But the evolutionary species concept also has its problems. Because it uses several different criteria, much more information may be necessary to define an evolutionary species. Some scientists do not view this as a drawback, since even if a scientific view of the species that once existed and their boundaries and relationships proves a challenge, it may nevertheless add to our understanding of the evolutionary process.
Yet for many paleontologists, the need to amass great numbers of fossils from different times makes the evolutionary species concept nearly impossible to implement. At the same time, if scientists always hold out the possibility that two different fossils were actually connected by gene flow, it may impede an understanding of evolutionary changes that accompany the appearance of new reproductively isolated species. If we want to have a scientific, meaning falsificationist, view of the species that have existed and their boundaries and relationships to each other, we must accept that the process will in many cases be difficult. Simply making up many species hypotheses cannot add to our knowledgeand in many cases it may detract. What is important is that we realize that our record of past species is incomplete, and our failure to substantiate the existence of many species in the past does not constitute evidence that they did not exist.
Testing species hypotheses
However species are defined, whenever scientists identify a species, they actually are stating a hypothesis about the relationships among individual organisms. Such a hypothesis may be tested using morphological, genetic, or behavioral evidence. Discovering real species that existed in the past involves predicting the morphological variability of populations, including variation that occurs among populations connected by gene flow. In the relatively small fossil samples available to paleontologists, determining the number of species in a sample is a significant problem. Researchers use a number of techniques to test species hypotheses with limited morphological samples.
Two fossil hominids: different species or not?
- What is the level of morphological difference between two or more specimens? Using a living species for comparison, scientists can determine the likelihood of sampling similar variability as the fossil sample (Miller 2000).
- What are the relative frequencies of characteristics in two samples of fossils? Statistical comparison with the differences between different populations within a living species can determine whether the differences in frequencies observed in the fossils would be likely to occur within the comparison species. Such comparisons can be extended to the differences between the sexes of a living species to test whether sexual dimorphism accounts for differences between fossils (Lee 1999).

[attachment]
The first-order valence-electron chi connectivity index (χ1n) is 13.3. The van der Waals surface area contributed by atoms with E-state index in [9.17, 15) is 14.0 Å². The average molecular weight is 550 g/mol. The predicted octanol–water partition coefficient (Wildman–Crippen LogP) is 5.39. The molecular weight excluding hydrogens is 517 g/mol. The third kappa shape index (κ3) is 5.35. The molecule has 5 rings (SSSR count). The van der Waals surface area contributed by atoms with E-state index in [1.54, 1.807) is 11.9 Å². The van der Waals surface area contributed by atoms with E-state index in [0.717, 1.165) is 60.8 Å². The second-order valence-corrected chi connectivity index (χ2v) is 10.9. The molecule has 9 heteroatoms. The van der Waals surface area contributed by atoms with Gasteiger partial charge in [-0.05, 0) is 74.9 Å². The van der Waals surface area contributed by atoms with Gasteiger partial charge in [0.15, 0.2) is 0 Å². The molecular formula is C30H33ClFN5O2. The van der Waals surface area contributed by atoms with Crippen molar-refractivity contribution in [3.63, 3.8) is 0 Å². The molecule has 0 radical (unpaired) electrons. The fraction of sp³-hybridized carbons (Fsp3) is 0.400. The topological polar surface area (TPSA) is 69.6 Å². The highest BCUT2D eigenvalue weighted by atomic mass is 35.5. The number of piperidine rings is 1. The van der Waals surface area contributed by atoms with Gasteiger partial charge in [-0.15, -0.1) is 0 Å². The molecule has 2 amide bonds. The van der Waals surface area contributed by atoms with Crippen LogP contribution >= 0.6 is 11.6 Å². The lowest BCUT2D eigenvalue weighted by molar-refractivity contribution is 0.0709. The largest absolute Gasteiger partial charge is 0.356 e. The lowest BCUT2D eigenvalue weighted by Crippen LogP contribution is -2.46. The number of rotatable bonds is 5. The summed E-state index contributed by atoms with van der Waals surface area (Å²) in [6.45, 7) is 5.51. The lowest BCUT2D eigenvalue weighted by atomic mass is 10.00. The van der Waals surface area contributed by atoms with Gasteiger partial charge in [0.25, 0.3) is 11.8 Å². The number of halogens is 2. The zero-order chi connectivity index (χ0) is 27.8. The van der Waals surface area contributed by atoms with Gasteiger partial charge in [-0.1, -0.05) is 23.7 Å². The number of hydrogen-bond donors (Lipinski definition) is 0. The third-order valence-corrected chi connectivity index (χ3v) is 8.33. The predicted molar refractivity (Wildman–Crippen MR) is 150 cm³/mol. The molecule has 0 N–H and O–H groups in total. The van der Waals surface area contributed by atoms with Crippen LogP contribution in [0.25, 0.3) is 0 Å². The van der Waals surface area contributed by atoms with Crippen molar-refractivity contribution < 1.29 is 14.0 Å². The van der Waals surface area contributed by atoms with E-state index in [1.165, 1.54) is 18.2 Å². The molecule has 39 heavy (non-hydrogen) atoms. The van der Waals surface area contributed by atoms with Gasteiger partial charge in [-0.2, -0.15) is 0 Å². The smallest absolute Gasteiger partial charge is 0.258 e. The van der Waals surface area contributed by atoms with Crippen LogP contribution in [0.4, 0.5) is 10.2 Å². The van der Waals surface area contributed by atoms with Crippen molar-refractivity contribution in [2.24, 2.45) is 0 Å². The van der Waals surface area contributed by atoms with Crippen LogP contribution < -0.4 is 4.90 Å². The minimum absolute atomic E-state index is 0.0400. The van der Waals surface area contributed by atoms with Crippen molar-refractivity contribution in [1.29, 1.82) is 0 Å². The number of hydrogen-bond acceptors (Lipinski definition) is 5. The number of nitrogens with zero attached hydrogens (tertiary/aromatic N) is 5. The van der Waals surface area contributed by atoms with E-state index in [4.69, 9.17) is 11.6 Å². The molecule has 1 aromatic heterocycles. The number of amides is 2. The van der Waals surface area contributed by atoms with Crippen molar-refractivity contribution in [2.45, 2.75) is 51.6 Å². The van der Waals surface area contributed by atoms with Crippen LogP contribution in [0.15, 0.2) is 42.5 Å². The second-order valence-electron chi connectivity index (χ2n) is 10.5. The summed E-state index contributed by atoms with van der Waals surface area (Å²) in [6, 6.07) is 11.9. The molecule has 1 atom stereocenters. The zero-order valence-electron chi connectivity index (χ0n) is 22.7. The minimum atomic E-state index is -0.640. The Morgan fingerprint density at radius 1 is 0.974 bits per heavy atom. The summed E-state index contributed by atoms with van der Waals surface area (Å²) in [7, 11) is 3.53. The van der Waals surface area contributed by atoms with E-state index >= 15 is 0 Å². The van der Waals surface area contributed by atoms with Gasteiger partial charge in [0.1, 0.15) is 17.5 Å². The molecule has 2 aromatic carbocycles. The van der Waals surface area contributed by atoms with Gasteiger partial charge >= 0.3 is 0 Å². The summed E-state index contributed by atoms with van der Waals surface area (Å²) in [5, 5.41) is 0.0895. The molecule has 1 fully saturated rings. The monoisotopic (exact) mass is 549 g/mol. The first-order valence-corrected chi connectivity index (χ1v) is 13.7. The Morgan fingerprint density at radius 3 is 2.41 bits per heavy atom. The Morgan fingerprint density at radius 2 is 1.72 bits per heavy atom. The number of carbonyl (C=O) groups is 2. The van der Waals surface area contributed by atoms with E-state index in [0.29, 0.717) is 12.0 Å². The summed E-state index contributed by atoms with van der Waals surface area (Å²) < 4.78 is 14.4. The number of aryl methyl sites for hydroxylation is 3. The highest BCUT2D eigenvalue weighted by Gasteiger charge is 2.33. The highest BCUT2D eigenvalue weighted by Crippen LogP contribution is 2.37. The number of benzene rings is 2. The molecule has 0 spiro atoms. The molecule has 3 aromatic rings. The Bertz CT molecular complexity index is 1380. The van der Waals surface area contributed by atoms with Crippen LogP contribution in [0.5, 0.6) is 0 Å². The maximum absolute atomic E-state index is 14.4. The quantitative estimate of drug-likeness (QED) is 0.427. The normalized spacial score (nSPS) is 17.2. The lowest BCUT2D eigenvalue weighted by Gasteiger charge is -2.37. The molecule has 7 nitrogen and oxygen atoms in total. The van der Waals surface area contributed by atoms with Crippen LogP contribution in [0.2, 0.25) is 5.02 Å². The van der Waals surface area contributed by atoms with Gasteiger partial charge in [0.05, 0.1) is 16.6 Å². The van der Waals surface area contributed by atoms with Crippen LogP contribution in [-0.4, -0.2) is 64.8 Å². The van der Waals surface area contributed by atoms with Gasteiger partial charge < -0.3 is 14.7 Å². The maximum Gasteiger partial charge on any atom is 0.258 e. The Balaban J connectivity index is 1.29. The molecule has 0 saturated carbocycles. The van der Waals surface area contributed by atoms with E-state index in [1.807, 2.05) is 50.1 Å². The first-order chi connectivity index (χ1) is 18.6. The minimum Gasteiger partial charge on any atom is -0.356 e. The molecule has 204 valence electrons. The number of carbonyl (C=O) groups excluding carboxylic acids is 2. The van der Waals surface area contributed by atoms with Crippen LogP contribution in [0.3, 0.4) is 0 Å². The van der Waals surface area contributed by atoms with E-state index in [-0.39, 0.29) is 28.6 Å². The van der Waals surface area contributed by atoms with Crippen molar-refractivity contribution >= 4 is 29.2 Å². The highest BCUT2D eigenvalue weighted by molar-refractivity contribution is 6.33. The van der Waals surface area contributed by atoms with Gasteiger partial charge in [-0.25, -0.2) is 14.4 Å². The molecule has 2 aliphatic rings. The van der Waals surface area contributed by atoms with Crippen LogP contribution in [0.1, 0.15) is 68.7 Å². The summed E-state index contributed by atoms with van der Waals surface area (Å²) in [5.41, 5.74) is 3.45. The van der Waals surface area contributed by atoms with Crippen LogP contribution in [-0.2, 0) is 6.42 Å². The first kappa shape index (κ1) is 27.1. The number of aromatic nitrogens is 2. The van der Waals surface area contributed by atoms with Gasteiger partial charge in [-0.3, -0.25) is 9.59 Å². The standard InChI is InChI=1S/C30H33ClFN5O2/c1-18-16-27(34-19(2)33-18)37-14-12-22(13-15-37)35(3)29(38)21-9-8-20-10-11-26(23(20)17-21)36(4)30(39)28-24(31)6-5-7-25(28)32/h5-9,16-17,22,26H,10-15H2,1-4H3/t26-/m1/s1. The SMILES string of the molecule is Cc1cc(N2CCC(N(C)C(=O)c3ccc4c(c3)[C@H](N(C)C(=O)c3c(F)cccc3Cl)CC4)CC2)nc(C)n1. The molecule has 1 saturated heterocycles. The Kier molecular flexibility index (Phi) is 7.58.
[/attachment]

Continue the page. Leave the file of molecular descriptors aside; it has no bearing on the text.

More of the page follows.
- How do morphological features covary? If one fossil sample has a high incidence of several features that are absent or at low frequency in another sample, this supports the hypothesis that the two samples represent different species. With samples of sufficient size, say, 10 individuals or more, paleontologists can even estimate the maximum level of gene flow consistent with the morphological differences, and thereby frame a test of the hypothesis of different species in solid evolutionary terms (Hawks and Wolpoff 2001).
- Do samples represent change over time? Sometimes paleontologists can use different populations from living species to evaluate likelihood that certain kinds of changes might occur over time. The best comparisons are with large samples of fossils that represent long spans of time, however. Although the evolutionary process is in ways unique for each species, analyses of the rate and level of changes in other species provide the most powerful tests of species hypotheses available in studying the past.
Eldredge N, Cracraft J. 1980. Phylogenetic patterns and the evolutionary process: Method and theory in comparative biology. New York: Columbia University Press.
Hawks J, Wolpoff MH. 2001. The accretion model of Neandertal evolution. Evolution 55:1474-1485. PubMed
Lee SH. 1999. Evolution of human sexual dimorphism: Using assigned resampling method to estimate sexual dimorphism when individual sex is unknown. Ph.D. thesis, University of Michigan.
Mayr E. 1942. Systematics and the origin of species from the viewpoint of a zoologist. New York: Columbia University Press.
Miller JMA. 2000. Craniofacial variation in Homo habilis: An analysis of the evidence for multiple species. Am J Phys Anthropol 112:103-128. PubMed
Wiley EO. 1978. The evolutionary species concept reconsidered. Syst Zool 27:17-26.